The digital public infrastructure is taking India from multiple micro-economies to “one mega economy, says Nandan Nilekani, chairman and co-founder, Infosys and founding chairman, UIDAI (Aadhaar).

Nilekani’s session, on the concluding day of the three-day B20 Summit 2023 organised by the Confederation of Indian Industry (CII) in New Delhi, was broadly centred around “India Stack” that has laid the groundwork for the formation of a comprehensive digital public infrastructure (DPI).

Fundamentally, says Nilekani, India is going from an offline, informal, low productivity, multiple set of micro-economies to “a single online, formal, high-productivity mega economy” – a trend that will continue over the next 20 years.

He believes this has been possible by a new approach to solving society’s problem, through digital public infrastructure (DPI).

“This essentially enhances the ability of the country to use digital technology at a population scale to transform society,” says Nilekani.

Nilekani says India has transformed in many ways over the last several years and digital transformation is at the heart of its economic growth.

Explaining the fundamentals of DPI, he says it has a number of building blocks and each block does one thing well, but all blocks talk to each other and interoperate. “When these blocks come together, they create all kinds of solutions at population scale,” says Nilekani.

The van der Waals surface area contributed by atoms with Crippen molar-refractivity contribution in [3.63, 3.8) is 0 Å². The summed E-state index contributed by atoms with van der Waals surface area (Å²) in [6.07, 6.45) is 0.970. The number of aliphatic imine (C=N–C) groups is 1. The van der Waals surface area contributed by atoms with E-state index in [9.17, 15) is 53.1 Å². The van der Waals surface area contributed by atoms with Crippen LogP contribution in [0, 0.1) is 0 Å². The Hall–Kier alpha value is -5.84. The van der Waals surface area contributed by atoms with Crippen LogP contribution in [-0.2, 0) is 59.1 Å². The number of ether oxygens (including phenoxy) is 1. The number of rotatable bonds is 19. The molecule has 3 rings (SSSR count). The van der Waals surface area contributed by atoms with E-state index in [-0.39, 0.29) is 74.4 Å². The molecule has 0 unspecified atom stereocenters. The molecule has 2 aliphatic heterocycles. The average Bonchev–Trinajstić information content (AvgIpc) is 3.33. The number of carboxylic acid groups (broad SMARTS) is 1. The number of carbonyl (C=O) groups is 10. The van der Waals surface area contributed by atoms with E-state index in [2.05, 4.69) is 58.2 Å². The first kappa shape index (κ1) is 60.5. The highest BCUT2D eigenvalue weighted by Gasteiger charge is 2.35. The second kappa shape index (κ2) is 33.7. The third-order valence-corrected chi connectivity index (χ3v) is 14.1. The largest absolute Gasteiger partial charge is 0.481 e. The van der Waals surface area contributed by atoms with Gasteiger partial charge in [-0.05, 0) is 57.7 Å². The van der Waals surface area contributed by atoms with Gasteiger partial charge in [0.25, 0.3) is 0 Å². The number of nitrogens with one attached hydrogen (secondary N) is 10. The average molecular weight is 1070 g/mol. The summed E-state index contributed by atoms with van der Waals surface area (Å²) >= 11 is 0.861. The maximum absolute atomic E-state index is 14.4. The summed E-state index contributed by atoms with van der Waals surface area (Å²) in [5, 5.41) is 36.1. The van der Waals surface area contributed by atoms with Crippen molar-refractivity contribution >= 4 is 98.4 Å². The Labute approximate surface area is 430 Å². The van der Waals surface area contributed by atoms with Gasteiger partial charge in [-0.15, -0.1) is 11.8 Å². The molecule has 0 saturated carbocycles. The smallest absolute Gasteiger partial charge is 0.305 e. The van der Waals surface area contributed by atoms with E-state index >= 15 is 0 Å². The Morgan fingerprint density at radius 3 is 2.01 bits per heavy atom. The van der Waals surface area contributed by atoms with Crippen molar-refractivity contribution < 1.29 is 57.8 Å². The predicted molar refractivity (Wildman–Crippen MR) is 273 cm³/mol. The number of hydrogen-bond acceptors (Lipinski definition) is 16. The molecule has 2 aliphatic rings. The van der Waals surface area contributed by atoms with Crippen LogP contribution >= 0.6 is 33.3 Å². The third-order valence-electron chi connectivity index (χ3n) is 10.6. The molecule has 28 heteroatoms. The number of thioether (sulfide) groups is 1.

He says the trio of Aadhaar, KYC, and Jan-Dhan Yojana have driven the massive financial inclusion story in India, and that this transformation began with Aadhaar.

“The idea was to give a digital identity to everyone and today 1.3 billion Indians have digital IDs. It provides online authentication of IDs with fingerprint, iris, OTPs, face. That system does 80 million transactions a day,” he adds.

According to Nilekani the year 2016 was a seminal year when India reached the 1-billion mark in Aadhaar cards.

He also talks about the UPI platform transforming the digital payment system in India. “In April 2016, the new payment system UPI was launched. In 2016, JIO was launched, and in the same year, the RBI took a decision to launch an account aggregator system,” says Nilekani.

Nilekani says the UPI platform presently stands as the world’s largest payment platform, facilitating a staggering 9.96 billion transactions each month. Notably, with a user base of 350 million, the UPI system allows for digital payments through QR codes at approximately 50 million merchants nationwide.

“We believe this DPI approach will help in climate adaptation and mitigation. From individual cash transfers to those affected by climate change to managing the electric vehicle charging station grid, DPI is an approach that has many uses for the challenges we face,” says Nilekani.

He highlights the development of the DPI ecosystem in India was enabled by the IT intellectual capital and start-up ecosystem. “This combination of talent density, start-up density and the IT sector have come together to make DPI a success,” he says.

On receiving global recognition, Nilekani says the increasing popularity of DPIs is seeing momentum to carry them to 50 countries in the next five years.

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